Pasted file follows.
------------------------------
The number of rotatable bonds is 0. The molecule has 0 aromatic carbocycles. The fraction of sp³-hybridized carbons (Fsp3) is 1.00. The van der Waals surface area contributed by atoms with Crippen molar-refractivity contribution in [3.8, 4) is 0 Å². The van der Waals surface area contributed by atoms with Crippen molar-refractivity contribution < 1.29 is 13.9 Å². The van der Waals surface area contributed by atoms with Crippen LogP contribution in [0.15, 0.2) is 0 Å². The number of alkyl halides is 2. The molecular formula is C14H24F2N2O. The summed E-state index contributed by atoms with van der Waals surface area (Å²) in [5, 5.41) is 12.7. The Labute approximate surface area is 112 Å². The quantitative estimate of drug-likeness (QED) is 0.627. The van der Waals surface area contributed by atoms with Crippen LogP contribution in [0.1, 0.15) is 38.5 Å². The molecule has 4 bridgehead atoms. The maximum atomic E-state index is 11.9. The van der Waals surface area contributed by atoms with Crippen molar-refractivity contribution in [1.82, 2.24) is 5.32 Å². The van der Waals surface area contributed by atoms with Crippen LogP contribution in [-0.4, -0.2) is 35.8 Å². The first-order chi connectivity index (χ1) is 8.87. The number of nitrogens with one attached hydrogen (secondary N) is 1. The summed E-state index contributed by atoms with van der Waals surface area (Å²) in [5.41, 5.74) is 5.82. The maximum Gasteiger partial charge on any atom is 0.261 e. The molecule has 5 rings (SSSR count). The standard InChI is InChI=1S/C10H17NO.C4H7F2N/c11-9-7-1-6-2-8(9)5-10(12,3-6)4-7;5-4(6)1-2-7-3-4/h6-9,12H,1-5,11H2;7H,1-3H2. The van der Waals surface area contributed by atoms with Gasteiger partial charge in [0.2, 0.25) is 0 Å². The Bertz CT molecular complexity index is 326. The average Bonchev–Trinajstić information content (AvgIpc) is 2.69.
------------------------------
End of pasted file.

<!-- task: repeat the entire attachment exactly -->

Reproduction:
The number of rotatable bonds is 0. The molecule has 0 aromatic carbocycles. The fraction of sp³-hybridized carbons (Fsp3) is 1.00. The van der Waals surface area contributed by atoms with Crippen molar-refractivity contribution in [3.8, 4) is 0 Å². The van der Waals surface area contributed by atoms with Crippen molar-refractivity contribution < 1.29 is 13.9 Å². The van der Waals surface area contributed by atoms with Crippen LogP contribution in [0.15, 0.2) is 0 Å². The number of alkyl halides is 2. The molecular formula is C14H24F2N2O. The summed E-state index contributed by atoms with van der Waals surface area (Å²) in [5, 5.41) is 12.7. The Labute approximate surface area is 112 Å². The quantitative estimate of drug-likeness (QED) is 0.627. The van der Waals surface area contributed by atoms with Crippen LogP contribution in [0.1, 0.15) is 38.5 Å². The molecule has 4 bridgehead atoms. The maximum atomic E-state index is 11.9. The van der Waals surface area contributed by atoms with Crippen molar-refractivity contribution in [1.82, 2.24) is 5.32 Å². The van der Waals surface area contributed by atoms with Crippen LogP contribution in [-0.4, -0.2) is 35.8 Å². The first-order chi connectivity index (χ1) is 8.87. The number of nitrogens with one attached hydrogen (secondary N) is 1. The summed E-state index contributed by atoms with van der Waals surface area (Å²) in [5.41, 5.74) is 5.82. The maximum Gasteiger partial charge on any atom is 0.261 e. The molecule has 5 rings (SSSR count). The standard InChI is InChI=1S/C10H17NO.C4H7F2N/c11-9-7-1-6-2-8(9)5-10(12,3-6)4-7;5-4(6)1-2-7-3-4/h6-9,12H,1-5,11H2;7H,1-3H2. The van der Waals surface area contributed by atoms with Gasteiger partial charge in [0.2, 0.25) is 0 Å². The Bertz CT molecular complexity index is 326. The average Bonchev–Trinajstić information content (AvgIpc) is 2.69.